Another interesting point made in the podcast is that hardware is more important than ever. Because we are nearing the end of Moore's law, and thus general computing is no longer receiving the easy gains of the last few decades, we will likely see more specialized, single-purpose hardware being developed. This specialized hardware can realize the large performance gains we require to move ahead in computing as a species. Thus, while in many ways we have moved to commodity hardware in the datacenter, it's quite likely we will also see a movement towards specialized hardware, especially in the realm of artificial intelligence, machine learning, and networking, among others. Certainly we see that already in terms of TCP offloading in network interface cards and chips like Barefoot Networks P4 processor.
Further, given the recent advances in machine learning, there will likely be specialized hardware developed to increase performance in this area:
Strong demand for silicon tuned for algebra that’s crucial to a powerful machine-learning technique called deep learning seems inevitable, for example. Graphics chip company Nvidia and several startups are already moving in that direction... - Moore's Law is Dead: Now What
As a simple systems administrator, I can see the value in "co-processors" and the easiest example I have is of a network card that is doing TCP off-loading or other intelligent network processing. One company working in this area is Netronome.
These co-processors concern me a bit because that will mean a lot of the functionality will be embedded into the firmware of the network card, and there is not much worse for a systems administrator than firmware and it's related issues, but there is probably no way around that if we are to continue improving intelligence and speed in the network. To enable performance we give up the ability to easily change software. That will be more costly, however.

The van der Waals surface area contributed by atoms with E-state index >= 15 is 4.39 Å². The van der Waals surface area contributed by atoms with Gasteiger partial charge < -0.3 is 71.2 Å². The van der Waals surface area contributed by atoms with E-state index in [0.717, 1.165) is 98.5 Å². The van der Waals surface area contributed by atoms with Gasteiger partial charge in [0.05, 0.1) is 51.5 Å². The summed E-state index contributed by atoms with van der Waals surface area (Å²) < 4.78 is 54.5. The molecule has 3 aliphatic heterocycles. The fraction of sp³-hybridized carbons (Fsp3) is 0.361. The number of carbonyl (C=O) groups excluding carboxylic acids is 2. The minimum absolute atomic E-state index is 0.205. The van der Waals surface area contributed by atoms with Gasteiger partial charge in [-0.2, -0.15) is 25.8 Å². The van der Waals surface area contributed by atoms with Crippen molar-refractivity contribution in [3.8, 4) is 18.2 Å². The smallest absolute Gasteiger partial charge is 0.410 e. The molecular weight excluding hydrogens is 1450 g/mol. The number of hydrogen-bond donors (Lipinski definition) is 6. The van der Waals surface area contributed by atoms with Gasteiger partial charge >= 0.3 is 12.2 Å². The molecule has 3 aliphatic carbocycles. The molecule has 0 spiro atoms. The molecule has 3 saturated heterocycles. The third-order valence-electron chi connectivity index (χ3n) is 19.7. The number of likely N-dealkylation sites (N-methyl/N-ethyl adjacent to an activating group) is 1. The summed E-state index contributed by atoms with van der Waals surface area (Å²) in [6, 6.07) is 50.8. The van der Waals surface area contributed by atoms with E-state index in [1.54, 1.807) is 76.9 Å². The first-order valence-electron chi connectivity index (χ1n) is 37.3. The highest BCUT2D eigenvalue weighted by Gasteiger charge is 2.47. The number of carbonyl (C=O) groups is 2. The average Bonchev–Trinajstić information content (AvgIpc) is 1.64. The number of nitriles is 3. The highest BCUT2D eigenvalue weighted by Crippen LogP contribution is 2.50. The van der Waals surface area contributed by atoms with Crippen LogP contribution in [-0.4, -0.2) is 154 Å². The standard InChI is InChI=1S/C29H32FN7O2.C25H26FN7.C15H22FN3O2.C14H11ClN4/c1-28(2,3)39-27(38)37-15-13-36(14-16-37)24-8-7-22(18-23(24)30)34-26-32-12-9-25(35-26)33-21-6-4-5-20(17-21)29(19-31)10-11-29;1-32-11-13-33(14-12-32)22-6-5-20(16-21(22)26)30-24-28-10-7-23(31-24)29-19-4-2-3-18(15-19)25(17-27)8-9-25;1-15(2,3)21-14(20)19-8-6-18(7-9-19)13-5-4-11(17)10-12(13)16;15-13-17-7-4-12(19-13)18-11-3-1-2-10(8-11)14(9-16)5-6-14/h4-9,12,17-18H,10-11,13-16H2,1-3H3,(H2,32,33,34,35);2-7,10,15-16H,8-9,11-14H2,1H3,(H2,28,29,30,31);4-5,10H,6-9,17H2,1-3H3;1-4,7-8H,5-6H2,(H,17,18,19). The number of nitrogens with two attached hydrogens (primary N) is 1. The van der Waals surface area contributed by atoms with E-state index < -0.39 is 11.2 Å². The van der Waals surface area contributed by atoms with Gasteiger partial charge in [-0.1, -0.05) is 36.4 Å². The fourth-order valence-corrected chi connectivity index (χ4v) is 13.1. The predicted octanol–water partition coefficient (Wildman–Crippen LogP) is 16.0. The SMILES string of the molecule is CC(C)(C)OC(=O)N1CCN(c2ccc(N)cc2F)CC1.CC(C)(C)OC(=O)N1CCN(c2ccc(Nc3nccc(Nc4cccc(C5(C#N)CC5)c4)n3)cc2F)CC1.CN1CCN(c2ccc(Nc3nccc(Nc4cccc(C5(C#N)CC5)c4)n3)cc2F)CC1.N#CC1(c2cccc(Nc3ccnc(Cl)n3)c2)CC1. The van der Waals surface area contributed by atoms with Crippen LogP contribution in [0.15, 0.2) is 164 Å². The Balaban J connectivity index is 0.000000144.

This is not an area I understand well yet. However, recently AWS released a developer preview where users can rent large FPGAs. It does seem that they are currently difficult to program.
Amazon’s AWS cloud computing service today announced that it is launching a new instance type (F1) with field-programmable gate arrays (FPGAs). The promise of FPGAs is that they are essentially chips that you can reprogram on the fly and tune them for your specific applications, making them faster than traditional CPU/GPU combinations. - TechCrunch
These thoughts lead me to a couple of paradoxes:
1) Hardware is more important than ever
Most startups are based on software. Software is awesome. It's (relatively) easy and cost effective. But as discussed so far in this post, given Moore's law and our lost of easy performance gains with general computing, we will need specialized hardware.
Futher, there has been a rapid movement to commodity hardware which essentially means many x86 servers. Thanks to virtualization, most workloads are heading to x86. I don't expect to see AWS offer Power CPU based virtual machines, though Google always threatens with Power processors, most likely to be able to have some kind of bargaining...er chip...with Intel.
That said, perhaps we just need some new inventions to get us past the limits of silicon CPUs. Certainly novel CPU technology is inevitable, but will it be enough, who will do it, and when?
Also, co-processors have/will become much more important.
2) Lower latency means datacenters and/or caching closer to end-users
It seems to me that telecoms are selling off datacenters. Further, the public cloud is concentrating computing in fewer, much larger datacenters. If we are really going to be limited by latency, this seems to be a paradox. Perhaps there will simply be a point where we either can't get faster networking, or we don't need it. Then again people are still moving into cities, perhaps we'll just have an AWS region per large city and they will be large data caches. Isn't caching one of those hard computer science problems? :) That said, I believe Akamai is doing well.
There is a lot happening in the IT world, and some of it is paradoxical. On one hand we have a serious movement towards the concentration of computing power in large, regional data centers (ie. AWS), but on the other the speed of light is a serious boundary and will require (some? most?) data and computing to be closer to end users. Further, software development gets most of the attention, but we are going to need considerable material and engineering breakthroughs in hardware to continue to increase computing performance. What's more, despite the movement towards commodity hardware (ie. x86 + virtualization), we will need specialized physical systems in networking and machine learning.
Here are a few random links that I've read while writing this blog post.